The goal was simple: Travel to nearly untouched, far-northern waters to make a conservation film centered around steelhead. All we had to do was catch a bunch of fish for the cameras (the proverbial spoonful of sugar for viewers) while delivering some important information (the medicine) to anglers. At least that was what Conservation Hawks head and film producer Todd Tanner (That’s Todd sitting next to me on the way in…can you see the pre-shoot anxiety weighing on him?) told me when he called to introduce himself and invite me along as part of the crew. I figured with nobody else fishing these pristine waters, it would be a slamdunk. Ha!
The fish were late. Or we were early. Either way, Mother Nature had her say, and despite ideal conditions, we found fishing far from easy. Todd’s blood pressure rose day by day. Pictured above: This is what a fully intact, roadless steelhead watershed looks like. Awesome.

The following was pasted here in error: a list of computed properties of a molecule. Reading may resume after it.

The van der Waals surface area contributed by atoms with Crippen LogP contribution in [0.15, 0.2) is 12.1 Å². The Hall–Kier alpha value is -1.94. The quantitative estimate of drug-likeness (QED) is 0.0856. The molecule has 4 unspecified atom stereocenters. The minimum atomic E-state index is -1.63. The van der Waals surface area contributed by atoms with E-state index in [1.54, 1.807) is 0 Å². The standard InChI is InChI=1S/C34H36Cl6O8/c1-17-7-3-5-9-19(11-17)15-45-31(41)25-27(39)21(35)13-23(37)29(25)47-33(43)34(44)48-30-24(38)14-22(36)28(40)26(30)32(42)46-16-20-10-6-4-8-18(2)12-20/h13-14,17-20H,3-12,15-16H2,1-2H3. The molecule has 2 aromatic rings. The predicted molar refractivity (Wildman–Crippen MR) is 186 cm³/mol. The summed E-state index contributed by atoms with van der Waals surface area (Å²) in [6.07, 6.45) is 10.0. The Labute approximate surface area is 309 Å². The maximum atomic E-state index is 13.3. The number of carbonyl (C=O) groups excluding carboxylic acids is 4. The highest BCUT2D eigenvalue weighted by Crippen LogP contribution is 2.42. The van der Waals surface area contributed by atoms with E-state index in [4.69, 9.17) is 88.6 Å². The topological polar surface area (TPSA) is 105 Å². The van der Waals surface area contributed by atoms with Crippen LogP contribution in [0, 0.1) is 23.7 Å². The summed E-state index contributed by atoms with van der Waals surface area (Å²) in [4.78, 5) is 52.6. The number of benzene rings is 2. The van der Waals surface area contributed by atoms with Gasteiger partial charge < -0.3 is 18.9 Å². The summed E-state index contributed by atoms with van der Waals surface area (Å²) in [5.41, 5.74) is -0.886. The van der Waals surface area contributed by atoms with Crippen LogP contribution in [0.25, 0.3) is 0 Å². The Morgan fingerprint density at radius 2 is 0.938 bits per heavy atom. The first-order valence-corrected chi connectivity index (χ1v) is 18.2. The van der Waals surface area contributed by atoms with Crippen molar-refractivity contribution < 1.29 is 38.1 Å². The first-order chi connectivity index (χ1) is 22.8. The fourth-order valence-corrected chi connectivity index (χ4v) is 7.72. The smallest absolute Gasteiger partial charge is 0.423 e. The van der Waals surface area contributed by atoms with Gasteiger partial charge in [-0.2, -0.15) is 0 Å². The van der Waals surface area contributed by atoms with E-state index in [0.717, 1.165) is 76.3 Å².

But we had a ton of fun anyway. Despite the tough fishing, I think we all enjoyed the company of like-minded filmmakers and anglers. Best part for me was time in an incredible place with my good buddy and fellow Patagonia Ambassador, Kate Taylor. That’s her enjoying a tasty pre-fish beverage. Also thoroughly enjoyed hanging with Tom Rosenbauer, of Orvis, and Tim Romano from Angling Trade. Lots of simpatico.
Fishing for cameras was…interesting. Okay, it’s flat out weird trying to focus on fish with a mic on, cameras moving around, and drones buzzing by. But I think filmmakers Jeremy Roberts and Rick Smith are going to come up with something good. Especially if they edit out my crap casting, which pretty much fell apart during the trip. That’s Rick with the camera, and Kate trying to act natural, above. Below, still-photographer and new buddy, Tim Romano keeps the competition down by splashing water on the lens of anyone else trying to take a picture.
Finally, after days of searching, we found fish. At least enough to qualify as “sugar” for the film, I hope. And certainly enough to calm the bulging veins in Todd’s forehead.